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25.15 List and string conversion

Function: %string->list* str start past
Macro: string->list* S

Return a newly allocated list of the characters that make up the given substring. This is an extension of the string->list function that adds support for substrings.

Function: %reverse-string->list str start past
Macro: reverse-string->list S

Like %string->list* but reverses the order of the characters from the substring.

Function: reverse-list->string char-list

Reverse the given list of characters, then compose a string with the result.

(reverse-list->string '(#\a #\B #\c))
⇒ "cBa"
Function: %string-tokenize token-set str start past
Function: %string-tokenise token-set str start past
Macro: string-tokenize S token-set
Macro: string-tokenise S token-set

Split the selected substring into a list of strings, where each string is a maximal, non–empty, contiguous sequence of characters from the character set token-set.

(string-tokenize "Help make programs run, run, RUN!"
                 (char-set-complement (char-set #\space)
⇒ ("Help" "make" "programs" "run," "run," "RUN!")

This function provides a minimal parsing facility for simple applications. More sophisticated parsers that handle quoting and backslash effects can easily be constructed using regular–expression systems; be careful not to use string-tokenize in contexts where more serious parsing is needed.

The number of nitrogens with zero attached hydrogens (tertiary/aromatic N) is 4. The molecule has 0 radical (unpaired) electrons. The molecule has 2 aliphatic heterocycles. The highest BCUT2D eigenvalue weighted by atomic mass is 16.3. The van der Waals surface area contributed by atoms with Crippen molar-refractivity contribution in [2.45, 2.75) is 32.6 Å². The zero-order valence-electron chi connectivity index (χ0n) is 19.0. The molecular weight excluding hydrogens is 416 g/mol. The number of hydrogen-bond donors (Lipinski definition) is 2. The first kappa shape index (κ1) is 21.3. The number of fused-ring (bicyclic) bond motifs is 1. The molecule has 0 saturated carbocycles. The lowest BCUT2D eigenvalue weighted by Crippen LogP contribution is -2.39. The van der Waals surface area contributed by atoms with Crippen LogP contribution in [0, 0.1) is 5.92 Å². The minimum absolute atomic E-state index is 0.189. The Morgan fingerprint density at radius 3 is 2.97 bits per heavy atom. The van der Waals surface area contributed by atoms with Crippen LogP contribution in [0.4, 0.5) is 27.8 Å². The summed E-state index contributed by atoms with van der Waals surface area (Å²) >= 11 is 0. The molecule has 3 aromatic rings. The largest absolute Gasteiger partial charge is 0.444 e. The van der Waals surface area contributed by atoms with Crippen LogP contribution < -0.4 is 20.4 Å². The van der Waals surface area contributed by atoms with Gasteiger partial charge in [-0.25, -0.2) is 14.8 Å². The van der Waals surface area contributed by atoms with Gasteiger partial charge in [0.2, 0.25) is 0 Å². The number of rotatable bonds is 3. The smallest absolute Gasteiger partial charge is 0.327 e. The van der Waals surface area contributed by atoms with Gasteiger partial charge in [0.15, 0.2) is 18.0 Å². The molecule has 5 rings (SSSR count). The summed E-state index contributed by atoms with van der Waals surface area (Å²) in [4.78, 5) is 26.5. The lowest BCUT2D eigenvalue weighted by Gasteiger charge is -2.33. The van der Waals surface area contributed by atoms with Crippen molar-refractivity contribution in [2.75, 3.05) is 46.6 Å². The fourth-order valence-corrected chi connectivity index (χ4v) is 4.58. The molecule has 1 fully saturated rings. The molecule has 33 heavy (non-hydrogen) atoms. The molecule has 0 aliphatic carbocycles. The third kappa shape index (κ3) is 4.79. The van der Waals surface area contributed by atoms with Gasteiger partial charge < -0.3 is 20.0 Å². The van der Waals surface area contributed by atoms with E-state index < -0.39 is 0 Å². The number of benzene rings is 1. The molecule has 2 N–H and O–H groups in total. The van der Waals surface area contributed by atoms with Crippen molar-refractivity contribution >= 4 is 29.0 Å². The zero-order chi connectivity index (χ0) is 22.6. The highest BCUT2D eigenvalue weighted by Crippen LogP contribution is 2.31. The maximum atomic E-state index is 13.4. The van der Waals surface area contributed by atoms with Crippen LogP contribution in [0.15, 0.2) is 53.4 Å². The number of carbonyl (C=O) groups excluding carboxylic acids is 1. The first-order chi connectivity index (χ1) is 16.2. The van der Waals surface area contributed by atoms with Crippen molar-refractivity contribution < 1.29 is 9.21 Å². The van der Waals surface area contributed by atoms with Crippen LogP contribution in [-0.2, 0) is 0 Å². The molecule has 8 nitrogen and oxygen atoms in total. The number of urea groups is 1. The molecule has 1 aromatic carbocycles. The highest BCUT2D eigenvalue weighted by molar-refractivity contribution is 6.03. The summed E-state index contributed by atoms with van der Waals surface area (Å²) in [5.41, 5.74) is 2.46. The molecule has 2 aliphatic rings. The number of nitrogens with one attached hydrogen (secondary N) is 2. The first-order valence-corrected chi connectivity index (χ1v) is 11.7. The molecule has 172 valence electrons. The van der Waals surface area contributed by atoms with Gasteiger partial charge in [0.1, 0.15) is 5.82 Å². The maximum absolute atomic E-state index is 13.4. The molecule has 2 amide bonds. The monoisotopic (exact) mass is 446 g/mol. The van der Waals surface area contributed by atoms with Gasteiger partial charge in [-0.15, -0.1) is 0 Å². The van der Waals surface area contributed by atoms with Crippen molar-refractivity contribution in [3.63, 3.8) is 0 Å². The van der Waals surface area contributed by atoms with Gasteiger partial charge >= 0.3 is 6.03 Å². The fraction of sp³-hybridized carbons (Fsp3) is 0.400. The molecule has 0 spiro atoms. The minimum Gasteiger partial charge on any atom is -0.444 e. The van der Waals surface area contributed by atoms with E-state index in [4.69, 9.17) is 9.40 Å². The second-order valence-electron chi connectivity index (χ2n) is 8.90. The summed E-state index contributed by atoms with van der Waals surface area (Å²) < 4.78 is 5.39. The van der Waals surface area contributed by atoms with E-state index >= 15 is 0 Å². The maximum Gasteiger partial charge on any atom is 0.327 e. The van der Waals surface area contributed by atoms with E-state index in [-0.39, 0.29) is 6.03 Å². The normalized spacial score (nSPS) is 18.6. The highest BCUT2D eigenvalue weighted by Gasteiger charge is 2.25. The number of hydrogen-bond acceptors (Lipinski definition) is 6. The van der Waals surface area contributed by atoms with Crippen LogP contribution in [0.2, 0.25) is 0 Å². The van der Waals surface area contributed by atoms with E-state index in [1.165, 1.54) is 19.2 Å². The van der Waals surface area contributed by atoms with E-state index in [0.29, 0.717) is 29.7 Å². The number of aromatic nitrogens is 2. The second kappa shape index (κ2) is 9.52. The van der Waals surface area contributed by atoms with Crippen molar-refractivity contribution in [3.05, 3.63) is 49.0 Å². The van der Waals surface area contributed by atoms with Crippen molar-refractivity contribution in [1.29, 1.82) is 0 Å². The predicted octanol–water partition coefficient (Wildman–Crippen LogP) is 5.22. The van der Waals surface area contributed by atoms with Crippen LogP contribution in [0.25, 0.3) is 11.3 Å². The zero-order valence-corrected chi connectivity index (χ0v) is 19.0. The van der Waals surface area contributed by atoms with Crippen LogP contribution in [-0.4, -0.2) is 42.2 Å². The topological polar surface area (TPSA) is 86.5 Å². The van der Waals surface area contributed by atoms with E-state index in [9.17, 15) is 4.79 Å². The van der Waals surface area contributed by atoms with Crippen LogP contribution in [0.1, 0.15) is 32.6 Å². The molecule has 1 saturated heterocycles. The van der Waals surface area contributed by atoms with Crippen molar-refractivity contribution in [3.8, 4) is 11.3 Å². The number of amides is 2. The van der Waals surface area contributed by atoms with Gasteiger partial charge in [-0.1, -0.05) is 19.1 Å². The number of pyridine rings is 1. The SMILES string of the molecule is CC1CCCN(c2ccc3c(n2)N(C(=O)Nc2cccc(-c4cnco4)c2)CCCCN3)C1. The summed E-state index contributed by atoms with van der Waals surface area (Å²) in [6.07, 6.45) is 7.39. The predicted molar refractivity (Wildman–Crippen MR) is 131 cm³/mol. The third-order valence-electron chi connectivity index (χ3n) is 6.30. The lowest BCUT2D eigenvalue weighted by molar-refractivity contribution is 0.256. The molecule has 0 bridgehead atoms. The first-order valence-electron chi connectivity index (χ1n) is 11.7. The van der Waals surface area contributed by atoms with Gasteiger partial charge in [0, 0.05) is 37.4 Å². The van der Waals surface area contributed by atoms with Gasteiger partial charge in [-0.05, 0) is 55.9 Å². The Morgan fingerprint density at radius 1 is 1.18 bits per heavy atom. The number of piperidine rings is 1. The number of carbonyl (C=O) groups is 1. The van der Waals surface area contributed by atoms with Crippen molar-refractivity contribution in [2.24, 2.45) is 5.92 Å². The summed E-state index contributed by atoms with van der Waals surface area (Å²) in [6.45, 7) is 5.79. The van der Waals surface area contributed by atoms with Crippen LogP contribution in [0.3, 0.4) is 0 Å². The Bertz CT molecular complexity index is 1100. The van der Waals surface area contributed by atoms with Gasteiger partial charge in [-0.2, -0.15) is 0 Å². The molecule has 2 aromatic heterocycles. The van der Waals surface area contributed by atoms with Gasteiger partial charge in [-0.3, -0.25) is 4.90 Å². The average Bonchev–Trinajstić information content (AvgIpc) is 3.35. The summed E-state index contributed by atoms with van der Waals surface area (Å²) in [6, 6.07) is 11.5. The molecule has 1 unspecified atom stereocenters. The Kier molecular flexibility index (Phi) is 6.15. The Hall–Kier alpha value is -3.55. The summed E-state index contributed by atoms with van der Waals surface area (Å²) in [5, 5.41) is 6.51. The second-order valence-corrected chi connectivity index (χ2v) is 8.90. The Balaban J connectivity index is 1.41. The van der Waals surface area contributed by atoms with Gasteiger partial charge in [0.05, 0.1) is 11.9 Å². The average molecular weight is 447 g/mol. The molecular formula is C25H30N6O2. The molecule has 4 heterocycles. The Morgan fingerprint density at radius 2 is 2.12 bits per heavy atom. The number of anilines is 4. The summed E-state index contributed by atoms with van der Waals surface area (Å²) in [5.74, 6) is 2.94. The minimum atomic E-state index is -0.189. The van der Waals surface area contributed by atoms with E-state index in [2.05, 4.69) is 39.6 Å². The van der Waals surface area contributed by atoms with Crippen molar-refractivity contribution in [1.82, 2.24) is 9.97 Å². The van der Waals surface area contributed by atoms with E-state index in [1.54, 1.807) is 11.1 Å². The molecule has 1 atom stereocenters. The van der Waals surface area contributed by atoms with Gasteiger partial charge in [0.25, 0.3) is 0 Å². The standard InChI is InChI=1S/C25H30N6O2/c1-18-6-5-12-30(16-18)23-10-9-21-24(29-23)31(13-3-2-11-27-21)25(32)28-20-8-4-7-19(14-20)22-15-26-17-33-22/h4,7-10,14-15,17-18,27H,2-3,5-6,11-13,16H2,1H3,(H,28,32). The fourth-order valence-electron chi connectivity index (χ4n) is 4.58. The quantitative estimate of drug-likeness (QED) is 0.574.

Function: string-join string-list
Function: string-join string-list delimiter
Function: string-join string-list delimiter grammar
Function: %string-join string-list delimiter grammar

This procedure is a simple unparser: It pastes strings together using the delimiter string. delimiter defaults to a single white space. grammar is a symbol that determines how the delimiter is used, and defaults to infix. Supported values for grammar are:


Means an infix or separator grammar: Insert the delimiter between list elements. An empty list will produce an empty string.

Note: Parsing an empty string with an infix grammar is ambiguous. Is it an empty list, or a list of one element, the empty string?


Means the same as infix, but will raise an error if given an empty list.


Means a suffix or terminator grammar: Insert the delimiter after every list element. This grammar has no ambiguities.


Means a prefix grammar: Insert the delimiter before every list element. This grammar has no ambiguities.

The delimiter is the string used to delimit elements; it defaults to a single space.


(string-join '("foo" "bar" "baz") ":")
⇒ "foo:bar:baz"

(string-join '("foo" "bar" "baz") ":" 'suffix)
⇒ "foo:bar:baz:"

;; Infix grammar is ambiguous wrt empty list vs. empty string,
(string-join '()   ":") ⇒ ""
(string-join '("") ":") ⇒ ""

(string-join '("") "," 'strict-infix) ⇒ ""
(string-join '("") "," 'suffix) ⇒ ","
(string-join '("") "," 'prefix) ⇒ ","

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